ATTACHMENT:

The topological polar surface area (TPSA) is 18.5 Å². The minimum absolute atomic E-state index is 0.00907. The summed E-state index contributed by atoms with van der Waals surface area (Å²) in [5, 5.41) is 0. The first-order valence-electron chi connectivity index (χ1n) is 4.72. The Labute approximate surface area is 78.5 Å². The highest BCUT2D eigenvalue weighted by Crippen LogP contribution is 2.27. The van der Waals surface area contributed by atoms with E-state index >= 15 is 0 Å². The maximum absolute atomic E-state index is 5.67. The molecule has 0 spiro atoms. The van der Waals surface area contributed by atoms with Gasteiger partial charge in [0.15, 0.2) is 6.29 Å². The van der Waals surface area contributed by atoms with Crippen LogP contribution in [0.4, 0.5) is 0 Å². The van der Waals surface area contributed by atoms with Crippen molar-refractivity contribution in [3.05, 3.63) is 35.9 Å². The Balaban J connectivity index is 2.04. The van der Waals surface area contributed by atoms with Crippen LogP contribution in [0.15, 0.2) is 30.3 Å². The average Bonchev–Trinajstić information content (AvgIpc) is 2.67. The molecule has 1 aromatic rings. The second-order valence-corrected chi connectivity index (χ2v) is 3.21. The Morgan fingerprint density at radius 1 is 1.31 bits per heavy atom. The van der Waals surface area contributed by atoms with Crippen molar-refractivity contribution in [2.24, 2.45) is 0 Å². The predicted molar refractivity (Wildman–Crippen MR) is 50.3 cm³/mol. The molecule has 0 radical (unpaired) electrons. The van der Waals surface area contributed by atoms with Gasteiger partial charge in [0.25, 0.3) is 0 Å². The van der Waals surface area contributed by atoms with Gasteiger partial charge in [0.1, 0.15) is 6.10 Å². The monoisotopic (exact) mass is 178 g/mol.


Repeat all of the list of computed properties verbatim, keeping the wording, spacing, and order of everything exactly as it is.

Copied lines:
The topological polar surface area (TPSA) is 18.5 Å². The minimum absolute atomic E-state index is 0.00907. The summed E-state index contributed by atoms with van der Waals surface area (Å²) in [5, 5.41) is 0. The first-order valence-electron chi connectivity index (χ1n) is 4.72. The Labute approximate surface area is 78.5 Å². The highest BCUT2D eigenvalue weighted by Crippen LogP contribution is 2.27. The van der Waals surface area contributed by atoms with E-state index >= 15 is 0 Å². The maximum absolute atomic E-state index is 5.67. The molecule has 0 spiro atoms. The van der Waals surface area contributed by atoms with Gasteiger partial charge in [0.15, 0.2) is 6.29 Å². The van der Waals surface area contributed by atoms with Crippen LogP contribution in [0.4, 0.5) is 0 Å². The van der Waals surface area contributed by atoms with Crippen molar-refractivity contribution in [3.05, 3.63) is 35.9 Å². The Balaban J connectivity index is 2.04. The van der Waals surface area contributed by atoms with Crippen LogP contribution in [0.15, 0.2) is 30.3 Å². The average Bonchev–Trinajstić information content (AvgIpc) is 2.67. The molecule has 1 aromatic rings. The second-order valence-corrected chi connectivity index (χ2v) is 3.21. The Morgan fingerprint density at radius 1 is 1.31 bits per heavy atom. The van der Waals surface area contributed by atoms with Crippen molar-refractivity contribution in [2.24, 2.45) is 0 Å². The predicted molar refractivity (Wildman–Crippen MR) is 50.3 cm³/mol. The molecule has 0 radical (unpaired) electrons. The van der Waals surface area contributed by atoms with Gasteiger partial charge in [0.25, 0.3) is 0 Å². The van der Waals surface area contributed by atoms with Gasteiger partial charge in [0.1, 0.15) is 6.10 Å². The monoisotopic (exact) mass is 178 g/mol.